Washington, California and British Columbia Join Forces on Forest Health and Climate Change
News Date: 
December 18, 2018

Partnership Aims to Increase Carbon Sequestration and Strengthen Forest Management


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Washington State Commissioner of Public Lands Hilary Franz, California Natural Resources Secretary John Laird and British Columbia Minister of Forests Doug Donaldson today pledged to share information and work jointly to improve forest resilience and better understand how forests are responding to climatic changes.
A Memorandum of Understanding (MOU) signed today builds on initial steps taken by California and Washington during the 2018 Global Climate Action Summit in September. With the addition of British Columbia, the stage is set for the three jurisdictions to collaborate on shared challenges including a changing climate, tree mortality, severe wildfire risk and drought.
“Forests are an essential component in the fight against climate change,” said Secretary Laird. “Collaborating with other states, and even other countries, allows us to learn from each other and bring innovative solutions online faster than we could on our own.”
"The impacts of climate change don’t stop at state or national boundaries, and neither can our work. The shared challenges we face are real and imminent,” said Commissioner Franz. “This agreement lays the groundwork for quick and effective solutions that will make all of our communities, lands and waters more resilient in the face of a changing climate.”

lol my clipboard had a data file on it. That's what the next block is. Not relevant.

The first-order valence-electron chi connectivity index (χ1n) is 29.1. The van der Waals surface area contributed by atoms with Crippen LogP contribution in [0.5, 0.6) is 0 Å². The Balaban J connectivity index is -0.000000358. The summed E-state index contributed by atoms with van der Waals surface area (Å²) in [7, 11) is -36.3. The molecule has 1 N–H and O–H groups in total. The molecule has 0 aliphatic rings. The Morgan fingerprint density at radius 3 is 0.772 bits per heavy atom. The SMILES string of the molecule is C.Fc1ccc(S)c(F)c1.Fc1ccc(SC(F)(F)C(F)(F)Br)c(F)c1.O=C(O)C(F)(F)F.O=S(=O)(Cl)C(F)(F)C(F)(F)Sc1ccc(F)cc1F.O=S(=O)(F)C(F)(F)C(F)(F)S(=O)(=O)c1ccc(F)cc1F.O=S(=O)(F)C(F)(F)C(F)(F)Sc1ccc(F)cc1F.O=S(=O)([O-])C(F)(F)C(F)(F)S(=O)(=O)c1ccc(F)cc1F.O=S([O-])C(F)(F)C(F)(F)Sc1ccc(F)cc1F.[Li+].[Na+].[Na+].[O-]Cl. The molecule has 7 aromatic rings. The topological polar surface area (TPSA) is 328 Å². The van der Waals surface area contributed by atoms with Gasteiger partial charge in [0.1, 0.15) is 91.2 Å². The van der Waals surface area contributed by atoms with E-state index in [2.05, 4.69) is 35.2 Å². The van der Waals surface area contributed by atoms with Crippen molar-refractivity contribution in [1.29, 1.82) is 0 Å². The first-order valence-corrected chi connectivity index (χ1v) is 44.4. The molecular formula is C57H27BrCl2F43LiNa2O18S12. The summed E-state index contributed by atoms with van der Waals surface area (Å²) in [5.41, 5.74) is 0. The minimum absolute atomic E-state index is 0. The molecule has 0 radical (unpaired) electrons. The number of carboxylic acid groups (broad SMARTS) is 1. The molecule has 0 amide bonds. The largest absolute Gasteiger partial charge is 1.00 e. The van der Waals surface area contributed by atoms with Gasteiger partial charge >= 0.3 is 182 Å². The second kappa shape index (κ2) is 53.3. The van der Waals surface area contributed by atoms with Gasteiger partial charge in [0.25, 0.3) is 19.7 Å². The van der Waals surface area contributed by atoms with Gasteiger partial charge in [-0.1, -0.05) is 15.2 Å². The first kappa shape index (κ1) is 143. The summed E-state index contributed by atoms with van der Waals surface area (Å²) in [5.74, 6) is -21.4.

“The past two wildfire seasons in British Columbia have clearly demonstrated some of the challenges we’re facing with climate change,” said Minister Donaldson. “At the same time, I know other jurisdictions are facing similar problems and, now more than ever, there is a need to collaborate on solutions to our changing climate.”
As Pacific Coast forests face increased threats due to wildfires, drought, invasive pests and diseases, rural economies are among the first to feel the impacts. A key goal of the MOU is to explore ways to expand the market for forest products and promote investments in natural and working lands that increase carbon sequestration and enhance forest resilience.
The collaboration among California, Washington, and British Columbia involves seven principles:
  1. Share and explore innovations in fuel management methods, including prescribed and managed fire, pre-fire management, post-fire restoration, post-treatment monitoring and evaluation, tools and equipment, best practices, and technology to mitigate and lessen the negative effects of increased wildfires and tree mortality.
  2. Share and explore innovations in climate-informed reforestation, including strategies for climate-adapted species, genotypes, planting techniques, and ongoing management needs.
  3. Share and explore approaches to evaluate and account for changes in forest carbon over time.
  4. Share and explore advances in forest-related science and data collection to better understand how forests are responding to changes in climatic conditions.
  5. Share and explore innovations in low-carbon emitting, or carbon sequestering, utilization of harvested wood products removed from the forest through timber management or fuels reduction activities.
  6. Share and explore incentive mechanisms to reduce conversion of forestland to non-forest uses and promote carbon-rich, climate resilient forests.
  7. Share and explore opportunities for investments in natural and working lands that increase carbon sequestration, enhance forest resilience, encourage multi-benefit forest uses, and support natural resource dependent communities.
The three jurisdictions plan to convene a joint summit within a year to develop implementation pathways for each area of the MOU.
The MOU was signed via phone.
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Media Contacts:
Washington: Carrie McCausland,
California: Lisa Lien-Mager, 
British Columbia: Brett Lowther,